Now, getting all the collectibles in everyone’s mental worlds typically involves going through them more than once. Indeed, it’s completely impossible to collect mental cobwebs from the first couple of minds on your first visit, as you don’t yet have access to the necessary equipment. It’s not uncommon in these games for collection to involve repeat visits to completed levels, but it’s usually handled non-diegetically: to use Lego Star Wars as an example again, if you replay the Battle of Hoth level, there’s no sense that you’re creating a story in which the Battle of Hoth was fought more than once. In Psychonauts, however, every visit is taken to be part of the same ongoing story, even if this requires convoluted excuses. So, the first time train with Sasha Nein, his mental defenses spin out of control and he urgently needs your help to restore order, but when you go back, Sasha offers to put you through the same “training course”, explaining that the emergency was a ruse to motivate you.

A more extreme example: In the mental landscape of the monster lungfish, it’s Raz who’s the monster, a Godzilla-like building-crumbling behemoth attacking Lungfishopolis. When you complete the level, by destroying a certain broadcast tower (the lungfish’s mental representation of the crainial implants that the bad guys are using to control it), the lungfish of the city are freed from their brainwashing and come to regard you as a hero. On a return visit, you’re cordially greeted by a lungfish who warns you that there are still some crazy guys out there who “don’t realize that the war is over”, and invites you to destroy as many buildings as you want: now that they’re free, they realize that lungfish were meant to live in mucus-lined bubbles at the bottom of lakes, not in tower blocks.

These scenes make a virtue of a constraint: they treat an unlikely situation resulting from gameplay decisions as an opportunity for humor. Or possibly the other way around: they use the fact that this is a humorous game as an excuse to integrate gameplay decisions with the story in ways that would be implausible if taken seriously. Whichever way it goes, it’s something that Schafer has been doing since his Lucasarts days.

Psychonauts: Missing Things

psychonauts-doctorI think I’ve been missing things that the designers of Psychonauts wanted me to see.

Early on in the game, Raz is given access to his own mental landscape, his dreamworld. There, he sees a mad doctor in a tower menacing Dogen, one of the other kids at the camp, and threatening to extract his brain. Raz is convinced that this is more than just a dream, that he’s witnessing something real. His default dialogue with other characters changes: he asks them if they know anything about people’s brains being stolen and things like that.

But after a while, Raz started saying things that suggested that he had observed changes in Dogen’s behavior that the stolen-brain hypothesis would explain. Thing is, I hadn’t observed these changes. I hadn’t seen Dogen in some time and had no idea where he was. I think I know where he was now: when I finally reached the brain-removal room in Raz’s dreamworld, the one thing that brainless Dogen said was “TV”. There’s a TV room in the main cabin, but I hadn’t visited it lately because there wasn’t much to do there. When I finally got back there (after a long diversion involving a monster lungfish), it was empty, and Raz said something along the lines of “Finally, no one is here! I can watch whatever I want!” Now, I had never seen anyone else in the TV room, and no one had ever objected to my changing the channel. So it really seems like I was supposed to have gone back there and seen Dogen, and possibly other debrained children, watching TV and drooling or something.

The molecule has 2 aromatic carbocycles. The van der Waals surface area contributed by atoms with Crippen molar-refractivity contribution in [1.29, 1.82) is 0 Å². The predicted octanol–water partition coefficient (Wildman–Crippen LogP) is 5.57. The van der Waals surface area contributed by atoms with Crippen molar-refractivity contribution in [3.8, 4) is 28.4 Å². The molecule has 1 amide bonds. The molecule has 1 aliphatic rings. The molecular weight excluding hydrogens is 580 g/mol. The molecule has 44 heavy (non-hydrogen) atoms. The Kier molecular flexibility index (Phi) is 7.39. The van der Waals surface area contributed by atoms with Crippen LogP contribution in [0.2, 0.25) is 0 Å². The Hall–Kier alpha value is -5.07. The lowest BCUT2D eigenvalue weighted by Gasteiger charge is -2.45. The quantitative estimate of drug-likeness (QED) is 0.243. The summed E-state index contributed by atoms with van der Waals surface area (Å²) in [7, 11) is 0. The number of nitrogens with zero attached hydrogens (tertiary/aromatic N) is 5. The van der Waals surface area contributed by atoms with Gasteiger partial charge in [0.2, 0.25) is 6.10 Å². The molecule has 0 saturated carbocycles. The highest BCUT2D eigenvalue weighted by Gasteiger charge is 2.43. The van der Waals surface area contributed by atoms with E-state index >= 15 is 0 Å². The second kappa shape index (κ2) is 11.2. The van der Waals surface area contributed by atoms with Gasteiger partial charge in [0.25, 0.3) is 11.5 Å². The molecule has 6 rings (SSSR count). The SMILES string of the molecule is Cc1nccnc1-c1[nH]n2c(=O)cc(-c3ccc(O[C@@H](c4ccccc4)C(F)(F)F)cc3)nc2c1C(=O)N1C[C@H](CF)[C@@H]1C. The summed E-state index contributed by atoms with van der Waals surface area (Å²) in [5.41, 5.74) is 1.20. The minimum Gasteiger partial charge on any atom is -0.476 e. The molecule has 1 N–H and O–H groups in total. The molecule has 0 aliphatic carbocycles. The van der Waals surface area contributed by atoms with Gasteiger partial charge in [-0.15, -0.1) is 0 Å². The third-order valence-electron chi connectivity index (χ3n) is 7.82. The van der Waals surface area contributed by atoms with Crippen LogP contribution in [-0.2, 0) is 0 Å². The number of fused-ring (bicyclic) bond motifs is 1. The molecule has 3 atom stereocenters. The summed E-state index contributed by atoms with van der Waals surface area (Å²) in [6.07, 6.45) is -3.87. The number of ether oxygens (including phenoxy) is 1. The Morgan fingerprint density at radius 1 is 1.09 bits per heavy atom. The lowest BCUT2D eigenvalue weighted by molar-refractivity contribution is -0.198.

If I’m right about all this, and I’ve been breaking the sense of the story by not doing things in the right order, it’s kind of surprising: Tim Schafer comes from adventure games, and keeping the plot sensible regardless of player choices is a big part of adventure game design. But here I am, circumventing important plot points without trying. In fact, I’ve been at some pains to cooperate with the designers and do what they want me to do.

That may in fact be my problem, because the game sends mixed messages. On the one hand, Raz seems to regard the rescue of Dogen in the dream tower to be his top priority, and urgent to boot. It’s a false urgency, because the the game has no real time limits, but it seemed like a sign that this was what I was supposed to focus on next in order to keep the game going the way the designers intended. On the other hand, each step in the plot also changes all the incedental stuff: the kids are all in new places doing new things and have new dialogue, the bulletin boards have new notices, etc. (I didn’t even notice that the boards were readable at first, so I missed a couple of chapters worth of notices.) Most of this is just humor not related to the main story — there’s a fairly complicated pre-teen soap opera going on if you feel like paying attention to it — but some of it’s important to Raz’s investigations, and you’ll miss most of it if you actually go directly where Raz tells you to go instead of wandering around and visiting every location again every time you exit a dreamworld. I suppose I thought I’d always have the opportunity to stumble across relevant scenes involving the other kids on the campground, but at the point I’ve reached in the game, all the other kids are gone.

I may replay from the start at some point just to get a more thorough look at everything, maybe after I’ve finished the game and can understand all the foreshadowing. It’s an enjoyable game to play, and this would also allow me to see the earlier scenes at their intended framerate.